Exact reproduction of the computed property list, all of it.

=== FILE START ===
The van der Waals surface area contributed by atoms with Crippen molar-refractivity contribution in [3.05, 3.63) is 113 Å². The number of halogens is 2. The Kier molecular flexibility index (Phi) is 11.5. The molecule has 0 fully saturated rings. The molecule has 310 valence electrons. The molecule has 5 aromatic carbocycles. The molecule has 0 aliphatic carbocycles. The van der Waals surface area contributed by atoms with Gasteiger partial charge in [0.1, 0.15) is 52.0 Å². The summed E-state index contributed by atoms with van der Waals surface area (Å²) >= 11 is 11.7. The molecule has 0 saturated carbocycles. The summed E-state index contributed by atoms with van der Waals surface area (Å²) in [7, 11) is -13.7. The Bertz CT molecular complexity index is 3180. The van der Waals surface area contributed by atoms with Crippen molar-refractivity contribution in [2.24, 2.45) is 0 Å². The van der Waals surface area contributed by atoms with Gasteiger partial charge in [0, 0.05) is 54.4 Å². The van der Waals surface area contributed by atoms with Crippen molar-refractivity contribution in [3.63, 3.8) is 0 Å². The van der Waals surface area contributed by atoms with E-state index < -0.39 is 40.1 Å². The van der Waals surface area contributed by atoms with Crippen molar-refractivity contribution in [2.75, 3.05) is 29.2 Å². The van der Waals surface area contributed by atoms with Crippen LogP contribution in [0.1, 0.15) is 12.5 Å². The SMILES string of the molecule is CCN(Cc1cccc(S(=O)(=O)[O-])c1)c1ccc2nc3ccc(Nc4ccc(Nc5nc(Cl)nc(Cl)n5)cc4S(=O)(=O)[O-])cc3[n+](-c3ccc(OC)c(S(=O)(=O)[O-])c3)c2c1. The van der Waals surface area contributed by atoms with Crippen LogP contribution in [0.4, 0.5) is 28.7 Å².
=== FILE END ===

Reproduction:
The van der Waals surface area contributed by atoms with Crippen molar-refractivity contribution in [3.05, 3.63) is 113 Å². The number of halogens is 2. The Kier molecular flexibility index (Phi) is 11.5. The molecule has 0 fully saturated rings. The molecule has 310 valence electrons. The molecule has 5 aromatic carbocycles. The molecule has 0 aliphatic carbocycles. The van der Waals surface area contributed by atoms with Gasteiger partial charge in [0.1, 0.15) is 52.0 Å². The summed E-state index contributed by atoms with van der Waals surface area (Å²) >= 11 is 11.7. The molecule has 0 saturated carbocycles. The summed E-state index contributed by atoms with van der Waals surface area (Å²) in [7, 11) is -13.7. The Bertz CT molecular complexity index is 3180. The van der Waals surface area contributed by atoms with Crippen molar-refractivity contribution in [2.24, 2.45) is 0 Å². The van der Waals surface area contributed by atoms with Gasteiger partial charge in [0, 0.05) is 54.4 Å². The van der Waals surface area contributed by atoms with Crippen molar-refractivity contribution in [3.63, 3.8) is 0 Å². The van der Waals surface area contributed by atoms with E-state index < -0.39 is 40.1 Å². The van der Waals surface area contributed by atoms with Crippen molar-refractivity contribution in [2.75, 3.05) is 29.2 Å². The van der Waals surface area contributed by atoms with Crippen LogP contribution in [0.1, 0.15) is 12.5 Å². The SMILES string of the molecule is CCN(Cc1cccc(S(=O)(=O)[O-])c1)c1ccc2nc3ccc(Nc4ccc(Nc5nc(Cl)nc(Cl)n5)cc4S(=O)(=O)[O-])cc3[n+](-c3ccc(OC)c(S(=O)(=O)[O-])c3)c2c1. The van der Waals surface area contributed by atoms with Crippen LogP contribution in [0.4, 0.5) is 28.7 Å².